42 Fla. L. Weekly D740a
Workers’ compensation — Impairment benefits — Rate — For purposes of statute providing for reduction of impairment income benefits for each week in which employee has earned income equal to or in excess of employee’s average weekly wage, previously accrued leave that had already vested was not “earned” during the week it was drawn, and it was error to include accrued vacation and sick leave in calculation of claimant’s average weekly wage
THOMAS ECKERT, Appellant, v. PINELLAS COUNTY SHERIFF’S OFFICE/PINELLAS COUNTY RISK MANAGEMENT, Appellees. 1st District. Case No. 1D16-2555. Opinion filed March 31, 2017. An appeal from an order of the Judge of Compensation Claims. Stephen L. Rosen, Judge. Date of Accident: May 18, 2010. Counsel: Kimberly A. Hill of Kimberly A. Hill, P.L., Fort Lauderdale, and Tonya A. Oliver of Bichler, Oliver, Longo & Fox, PLLC, Tampa, for Appellant. Nancy S. Meyer of Pinellas County Attorney’s Office, Clearwater, for Appellees. (PER CURIAM.) Claimant appeals an order of the Judge of Compensation Claims (JCC) to the extent that it denies payment of impairment benefits (IBs) “at the correct rate.” Specifically, Claimant argues that 23 non-consecutive weeks of the 169 weeks of IBs to which he was entitled were underpaid — more specifically, paid at half of their proper rate. We reverse. The statute at issue is section 440.15(3)(c), Florida Statutes (2009), and the pertinent sentence reads:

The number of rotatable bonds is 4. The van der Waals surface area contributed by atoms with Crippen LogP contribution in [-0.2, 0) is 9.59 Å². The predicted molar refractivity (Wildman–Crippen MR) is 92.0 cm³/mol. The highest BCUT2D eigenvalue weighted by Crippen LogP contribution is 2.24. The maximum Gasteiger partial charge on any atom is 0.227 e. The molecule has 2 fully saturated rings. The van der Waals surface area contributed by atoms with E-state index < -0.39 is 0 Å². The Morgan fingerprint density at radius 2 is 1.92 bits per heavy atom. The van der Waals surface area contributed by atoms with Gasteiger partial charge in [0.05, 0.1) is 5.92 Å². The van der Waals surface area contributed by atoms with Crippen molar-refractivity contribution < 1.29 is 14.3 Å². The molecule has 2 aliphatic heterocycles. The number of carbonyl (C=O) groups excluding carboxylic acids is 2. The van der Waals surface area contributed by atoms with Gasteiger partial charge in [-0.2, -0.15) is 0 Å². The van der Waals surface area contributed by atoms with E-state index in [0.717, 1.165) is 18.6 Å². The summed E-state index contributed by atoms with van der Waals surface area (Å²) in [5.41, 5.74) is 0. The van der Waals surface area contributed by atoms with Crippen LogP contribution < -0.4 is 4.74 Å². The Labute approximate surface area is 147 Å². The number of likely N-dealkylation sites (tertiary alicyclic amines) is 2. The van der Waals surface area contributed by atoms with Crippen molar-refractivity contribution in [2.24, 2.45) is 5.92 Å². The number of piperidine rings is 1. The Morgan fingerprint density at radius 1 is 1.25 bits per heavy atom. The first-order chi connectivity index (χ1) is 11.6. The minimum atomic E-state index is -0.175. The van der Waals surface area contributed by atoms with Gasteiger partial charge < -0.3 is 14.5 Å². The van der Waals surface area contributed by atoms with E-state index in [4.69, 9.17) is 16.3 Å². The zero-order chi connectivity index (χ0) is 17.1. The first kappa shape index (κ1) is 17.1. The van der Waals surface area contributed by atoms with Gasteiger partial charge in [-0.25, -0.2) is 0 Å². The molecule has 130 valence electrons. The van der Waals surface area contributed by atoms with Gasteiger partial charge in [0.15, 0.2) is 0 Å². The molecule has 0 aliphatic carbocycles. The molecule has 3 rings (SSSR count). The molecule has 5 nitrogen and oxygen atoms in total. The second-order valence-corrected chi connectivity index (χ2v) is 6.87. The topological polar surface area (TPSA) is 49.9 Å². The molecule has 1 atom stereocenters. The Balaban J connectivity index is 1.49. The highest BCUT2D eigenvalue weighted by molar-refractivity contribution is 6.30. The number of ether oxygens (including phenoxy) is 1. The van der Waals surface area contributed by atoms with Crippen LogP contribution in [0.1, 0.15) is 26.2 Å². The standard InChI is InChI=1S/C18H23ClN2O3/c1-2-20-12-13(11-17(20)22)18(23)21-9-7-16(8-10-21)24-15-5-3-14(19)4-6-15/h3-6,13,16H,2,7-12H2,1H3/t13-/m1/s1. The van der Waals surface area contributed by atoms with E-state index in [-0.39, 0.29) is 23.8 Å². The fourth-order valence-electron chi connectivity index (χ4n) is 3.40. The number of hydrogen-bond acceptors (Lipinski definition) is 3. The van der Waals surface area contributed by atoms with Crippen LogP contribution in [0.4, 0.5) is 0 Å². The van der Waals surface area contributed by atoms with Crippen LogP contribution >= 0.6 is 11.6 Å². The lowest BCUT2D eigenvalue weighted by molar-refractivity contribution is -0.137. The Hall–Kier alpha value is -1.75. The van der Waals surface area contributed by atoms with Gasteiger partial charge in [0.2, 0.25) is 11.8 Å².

Impairment income benefits are paid biweekly at the rate of 75 percent of the employee’s average weekly temporary total disability benefit not to exceed the maximum weekly benefit under s. 440.12; provided, however, that such benefits shall be reduced by 50 percent for each week in which the employee has earned income equal to or in excess of the employee’s average weekly wage.
(Emphasis added). The Employer/Carrier (E/C), acting under this statute, paid only the reduced amount of IBs for the 23 weeks during which Claimant drew from his accrued leave (sick leave and vacation leave) instead of working the entirety of his scheduled hours. The E/C asserts that when Claimant drew the leave, Claimant’s resulting full paycheck constituted “income” equal to his average weekly wage (AWW). Claimant, however, persuasively argues that drawn leave cannot count toward his AWW for the week in which it is drawn because the leave was previously accrued, and thus had not been “earned” during each week at issue. It was earned and accrued at an earlier time. The parties concede that the plain meaning of this statute will control. The parties disagree, however, on what that plain meaning is. Answering this question of first impression, we now hold that the operative word in the statutory sentence is the word “earned” and conclude that because the previously accrued leave was not earned during the week it was drawn but had already vested, it cannot be included in the calculation of earnings during the weeks in which IBs are payable for the purpose of reducing IBs. REVERSED and REMANDED for further proceedings in accordance with this opinion. (ROBERTS, C.J., WOLF and B.L. THOMAS, JJ., CONCUR.)
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